I’m in the process of publishing my first book and submitted my manuscript with some trepidation. I’ve read articles where authors have fled into a blind rage because the editor dared to criticize the baby they’ve taken years to labor over. I wasn’t deluded enough to think the editor would love everything about my work, saying it was perfect, but I was worried whether my work had any merit. I’ve since received my editor evaluation and there are many things I’ve taken away, but I want to share the top three things I’ve learned.
- It’s not personal
Unless you’ve contacted your worst enemy and asked them to evaluate your manuscript the suggestions are not personal attacks on your character or your work. The editor is giving an honest and unbiased opinion of your story. They’re professionals who evaluate manuscripts for a living and probably know more about the process than you do.
- The editor is trying to help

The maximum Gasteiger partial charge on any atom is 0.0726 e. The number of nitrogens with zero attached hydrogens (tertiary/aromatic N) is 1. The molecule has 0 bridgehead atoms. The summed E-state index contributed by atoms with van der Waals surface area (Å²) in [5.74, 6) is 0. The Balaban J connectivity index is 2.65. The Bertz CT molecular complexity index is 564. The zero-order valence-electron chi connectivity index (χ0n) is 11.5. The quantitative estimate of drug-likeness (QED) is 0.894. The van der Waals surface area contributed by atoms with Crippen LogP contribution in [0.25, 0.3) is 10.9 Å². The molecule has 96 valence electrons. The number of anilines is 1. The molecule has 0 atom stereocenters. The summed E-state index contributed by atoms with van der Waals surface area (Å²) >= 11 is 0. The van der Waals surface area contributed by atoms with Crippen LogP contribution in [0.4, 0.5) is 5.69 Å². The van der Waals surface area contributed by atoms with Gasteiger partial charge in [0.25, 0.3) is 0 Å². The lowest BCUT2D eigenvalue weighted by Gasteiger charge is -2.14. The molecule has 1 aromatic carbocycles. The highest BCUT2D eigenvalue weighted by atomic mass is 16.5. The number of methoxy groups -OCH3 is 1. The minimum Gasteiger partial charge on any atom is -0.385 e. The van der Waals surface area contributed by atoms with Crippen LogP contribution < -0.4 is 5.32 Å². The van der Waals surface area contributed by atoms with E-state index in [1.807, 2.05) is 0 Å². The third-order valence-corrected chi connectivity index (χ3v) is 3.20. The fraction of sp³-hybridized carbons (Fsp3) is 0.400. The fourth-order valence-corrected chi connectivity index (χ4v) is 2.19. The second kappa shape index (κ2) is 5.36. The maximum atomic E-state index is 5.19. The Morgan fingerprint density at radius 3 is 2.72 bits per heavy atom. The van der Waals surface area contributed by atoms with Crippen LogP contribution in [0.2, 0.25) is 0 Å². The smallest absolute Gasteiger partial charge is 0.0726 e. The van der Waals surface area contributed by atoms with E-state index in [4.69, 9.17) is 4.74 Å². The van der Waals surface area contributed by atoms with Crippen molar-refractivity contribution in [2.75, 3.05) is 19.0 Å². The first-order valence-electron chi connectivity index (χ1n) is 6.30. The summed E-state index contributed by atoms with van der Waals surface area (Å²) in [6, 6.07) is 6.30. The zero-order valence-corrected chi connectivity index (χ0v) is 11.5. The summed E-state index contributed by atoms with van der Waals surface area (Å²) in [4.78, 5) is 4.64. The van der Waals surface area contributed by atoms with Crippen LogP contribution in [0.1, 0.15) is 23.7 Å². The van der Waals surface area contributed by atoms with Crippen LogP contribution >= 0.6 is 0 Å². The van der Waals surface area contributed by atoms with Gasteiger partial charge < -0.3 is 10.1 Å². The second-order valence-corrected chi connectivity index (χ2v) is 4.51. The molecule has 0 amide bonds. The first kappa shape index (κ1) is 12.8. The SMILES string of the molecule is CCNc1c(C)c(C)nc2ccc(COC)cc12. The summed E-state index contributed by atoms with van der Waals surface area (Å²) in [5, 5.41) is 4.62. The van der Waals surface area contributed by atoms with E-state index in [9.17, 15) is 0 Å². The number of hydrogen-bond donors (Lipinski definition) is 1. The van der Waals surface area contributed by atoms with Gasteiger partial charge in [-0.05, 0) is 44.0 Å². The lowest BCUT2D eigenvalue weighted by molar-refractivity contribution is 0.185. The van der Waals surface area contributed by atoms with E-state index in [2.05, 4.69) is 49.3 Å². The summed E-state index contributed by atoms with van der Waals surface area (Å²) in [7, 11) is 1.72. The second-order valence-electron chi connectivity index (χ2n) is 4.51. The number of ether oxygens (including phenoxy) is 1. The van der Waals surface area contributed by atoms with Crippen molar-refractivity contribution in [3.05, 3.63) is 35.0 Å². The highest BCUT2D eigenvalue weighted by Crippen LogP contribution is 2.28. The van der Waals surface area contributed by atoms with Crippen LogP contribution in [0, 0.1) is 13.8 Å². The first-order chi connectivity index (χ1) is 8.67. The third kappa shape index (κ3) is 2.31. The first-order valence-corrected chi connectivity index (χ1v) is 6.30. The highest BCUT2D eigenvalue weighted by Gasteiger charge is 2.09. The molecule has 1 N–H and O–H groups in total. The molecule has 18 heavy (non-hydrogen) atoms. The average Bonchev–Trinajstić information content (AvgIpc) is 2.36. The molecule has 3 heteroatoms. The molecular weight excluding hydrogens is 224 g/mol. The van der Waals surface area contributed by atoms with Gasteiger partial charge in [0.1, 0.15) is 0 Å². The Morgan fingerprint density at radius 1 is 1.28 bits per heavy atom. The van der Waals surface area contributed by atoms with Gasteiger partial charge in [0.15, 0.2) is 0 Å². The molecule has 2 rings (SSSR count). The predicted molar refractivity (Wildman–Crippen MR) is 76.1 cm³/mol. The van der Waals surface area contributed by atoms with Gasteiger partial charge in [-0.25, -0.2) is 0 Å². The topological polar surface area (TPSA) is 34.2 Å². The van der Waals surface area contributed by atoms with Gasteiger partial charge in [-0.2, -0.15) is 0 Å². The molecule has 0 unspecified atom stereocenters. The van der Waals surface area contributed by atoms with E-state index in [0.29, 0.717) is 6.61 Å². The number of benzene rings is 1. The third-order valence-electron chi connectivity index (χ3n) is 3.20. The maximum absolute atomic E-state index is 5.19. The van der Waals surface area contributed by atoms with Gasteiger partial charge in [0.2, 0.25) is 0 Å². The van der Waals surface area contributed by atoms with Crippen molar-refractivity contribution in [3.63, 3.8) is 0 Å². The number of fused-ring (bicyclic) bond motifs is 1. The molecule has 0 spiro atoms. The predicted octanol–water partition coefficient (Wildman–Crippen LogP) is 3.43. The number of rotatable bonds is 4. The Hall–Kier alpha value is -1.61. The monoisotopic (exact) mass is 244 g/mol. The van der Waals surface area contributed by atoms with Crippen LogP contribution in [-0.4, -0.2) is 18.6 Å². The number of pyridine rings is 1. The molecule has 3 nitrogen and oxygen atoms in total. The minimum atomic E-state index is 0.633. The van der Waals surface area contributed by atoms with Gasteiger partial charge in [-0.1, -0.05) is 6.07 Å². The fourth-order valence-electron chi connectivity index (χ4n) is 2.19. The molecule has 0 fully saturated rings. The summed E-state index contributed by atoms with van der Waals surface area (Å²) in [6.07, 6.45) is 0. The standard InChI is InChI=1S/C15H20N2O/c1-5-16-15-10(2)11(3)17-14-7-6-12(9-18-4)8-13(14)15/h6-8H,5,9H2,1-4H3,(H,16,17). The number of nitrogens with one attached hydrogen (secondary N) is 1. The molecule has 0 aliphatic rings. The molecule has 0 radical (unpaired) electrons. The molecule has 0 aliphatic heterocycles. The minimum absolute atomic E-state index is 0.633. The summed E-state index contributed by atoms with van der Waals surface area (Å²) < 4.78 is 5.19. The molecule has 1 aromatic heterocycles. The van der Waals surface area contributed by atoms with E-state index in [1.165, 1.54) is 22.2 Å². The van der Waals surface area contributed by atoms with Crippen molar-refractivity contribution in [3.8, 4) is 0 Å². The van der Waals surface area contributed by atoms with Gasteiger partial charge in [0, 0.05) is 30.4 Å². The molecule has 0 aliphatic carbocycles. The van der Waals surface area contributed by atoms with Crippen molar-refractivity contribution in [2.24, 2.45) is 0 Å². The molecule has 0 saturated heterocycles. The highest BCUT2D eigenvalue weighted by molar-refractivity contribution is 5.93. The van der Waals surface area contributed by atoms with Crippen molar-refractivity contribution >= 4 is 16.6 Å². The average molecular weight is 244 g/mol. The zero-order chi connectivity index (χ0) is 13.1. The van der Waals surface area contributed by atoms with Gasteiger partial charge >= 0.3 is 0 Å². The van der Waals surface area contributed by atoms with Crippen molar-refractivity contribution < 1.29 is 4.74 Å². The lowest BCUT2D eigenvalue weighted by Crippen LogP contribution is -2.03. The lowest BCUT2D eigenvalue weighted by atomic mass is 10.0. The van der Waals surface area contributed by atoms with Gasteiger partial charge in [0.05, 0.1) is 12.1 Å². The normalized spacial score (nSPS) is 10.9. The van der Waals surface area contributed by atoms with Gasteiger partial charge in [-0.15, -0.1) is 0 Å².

The evaluation is a tool to help you make the best book possible. I couldn’t help agreeing with most of the proposal the editor was making, and I could see how the changes would improve the quality of my work.
- They are suggestions
If you feel so strongly against a revision, you don’t have to make the change. I know I’m repeating myself, but the editor is trying to help. Ultimately, it’s your book. Try sleeping on it and think about it rationally. Make your decision later before rejecting it altogether.
I know most of us want the whole world to read and love our books, but the sad fact is not everyone will want to read it and those who do may not like our stories. It’s a hard pill to swallow, but there you are. As authors, we share the responsibility to produce the best book that we can.
That’s it for now. If you agree, disagree or just have something to get off your chest, please leave a comment.